Mental Health

Via Unsplash.

Samantha Moxley wanted to bring awareness to the under-researched issue of vicarious trauma in her senior year.

Moxley, who is graduating with a BS in public health, created a program with free resources to help those experiencing vicarious trauma, a form of trauma resulting from engaging empathetically with trauma survivors.

Moxley said seeing her father experience vicarious trauma as a firefighter in her hometown of Huntley, Illinois, and learning about it made her want to help these workers in some way.

“Learning about vicarious trauma really helped me understand how privileged I was,” Moxley said. “I’m not in the position to be traumatized at work and they work so hard, they do so much that I felt like it was important to give back to them to find a way to help them.”

She started this project through an internship with Call for Help, a local nonprofit social service organization that provides assistance in cases of sexual assault, poverty, homelessness and mental health. She said the organization was looking into the state of their staff through a survey to identify symptoms and found that compassion fatigue — a condition where physical and emotional exhaustion leads to a diminished ability to feel compassion for others — was affecting their staff the most.

Her program is focused on primarily helping people find their own type of self care and providing free resources to help them benefit themselves through a personal self-care routine. Furthermore, she said they found resources to help people rate their own level of burnout, figuring out what point they need to seek help and resources to help managers figure out ways they can approach and support their workers in a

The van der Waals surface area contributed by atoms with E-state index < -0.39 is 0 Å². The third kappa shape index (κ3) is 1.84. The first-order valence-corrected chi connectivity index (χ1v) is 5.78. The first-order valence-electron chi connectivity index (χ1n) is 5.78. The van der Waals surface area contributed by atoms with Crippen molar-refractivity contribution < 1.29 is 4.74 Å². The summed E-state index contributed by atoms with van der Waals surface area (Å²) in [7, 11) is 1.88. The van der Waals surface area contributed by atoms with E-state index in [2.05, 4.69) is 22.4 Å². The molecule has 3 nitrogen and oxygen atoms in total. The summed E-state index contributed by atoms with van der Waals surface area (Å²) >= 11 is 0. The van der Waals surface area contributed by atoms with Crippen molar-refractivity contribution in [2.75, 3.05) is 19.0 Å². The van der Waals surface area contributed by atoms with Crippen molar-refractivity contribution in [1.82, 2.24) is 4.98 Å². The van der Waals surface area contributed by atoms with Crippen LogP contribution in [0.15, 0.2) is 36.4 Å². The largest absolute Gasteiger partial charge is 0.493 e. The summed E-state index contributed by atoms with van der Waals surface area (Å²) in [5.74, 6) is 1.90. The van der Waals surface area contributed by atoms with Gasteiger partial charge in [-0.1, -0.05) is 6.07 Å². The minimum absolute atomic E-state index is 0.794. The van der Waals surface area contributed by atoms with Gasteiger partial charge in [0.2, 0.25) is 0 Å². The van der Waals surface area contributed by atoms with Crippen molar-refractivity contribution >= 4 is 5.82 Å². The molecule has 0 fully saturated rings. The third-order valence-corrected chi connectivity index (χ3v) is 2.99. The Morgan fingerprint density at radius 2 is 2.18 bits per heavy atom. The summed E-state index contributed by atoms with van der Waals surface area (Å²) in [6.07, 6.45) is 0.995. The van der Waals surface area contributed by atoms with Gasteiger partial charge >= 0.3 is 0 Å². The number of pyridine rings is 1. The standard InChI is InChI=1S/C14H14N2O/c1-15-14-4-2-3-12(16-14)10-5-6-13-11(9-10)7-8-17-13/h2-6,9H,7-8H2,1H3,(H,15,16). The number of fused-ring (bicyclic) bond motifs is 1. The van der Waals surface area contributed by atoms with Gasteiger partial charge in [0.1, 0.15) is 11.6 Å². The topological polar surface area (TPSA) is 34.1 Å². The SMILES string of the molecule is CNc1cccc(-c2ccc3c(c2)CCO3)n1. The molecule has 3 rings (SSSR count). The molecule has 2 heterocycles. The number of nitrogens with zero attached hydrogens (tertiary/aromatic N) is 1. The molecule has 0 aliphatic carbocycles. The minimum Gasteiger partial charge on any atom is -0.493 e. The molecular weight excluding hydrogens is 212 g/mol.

nonjudgmental way.

Originally, she designed her project for Call for Help specifically, but later provided it to the Illinois Public Health Association, which is her current internship. Since then, they have taken some of her materials and implemented them through other organizations in Illinois.

Public health professor and undergraduate program director Nicole Klein said it’s very rare that a student implements their project at the same time that they’re learning to plan and implement a program.

“Typically, that is a very demanding set of classes in the fall, so the students always have the option of actually implementing it, but Samantha was the only person who actually did it,” Klein said. “It is a lot of work. She was up for it and she did it, which says a lot about her as a student and as a person. She’s very organized, very dedicated [and] just really pushes herself.”

Moxley said the most difficult part about doing both at the same time was the pressure she put on herself to make sure she got it right the first time.

“For me, it was stressful, making sure that I really had a strong understanding of what the project should be like and how to implement it, because I didn’t want to do it wrong and make the people who went through the program feel like they weren’t getting enough help,” Moxley said.

Public health professor Caitlyn Carroll said the lack of previously existing statistics on vicarious trauma is what stood out to her the most in Moxley’s presentation, which she said is common with narrowed down target populations.

“I always find it interesting when students discover a population [such as] these responders because no one’s researching them, no one is addressing them,” Carroll said. “There isn’t a lot of research specifically for the first responders and the employees that go through this … so that’s why I really think she’s on to something with this one.”

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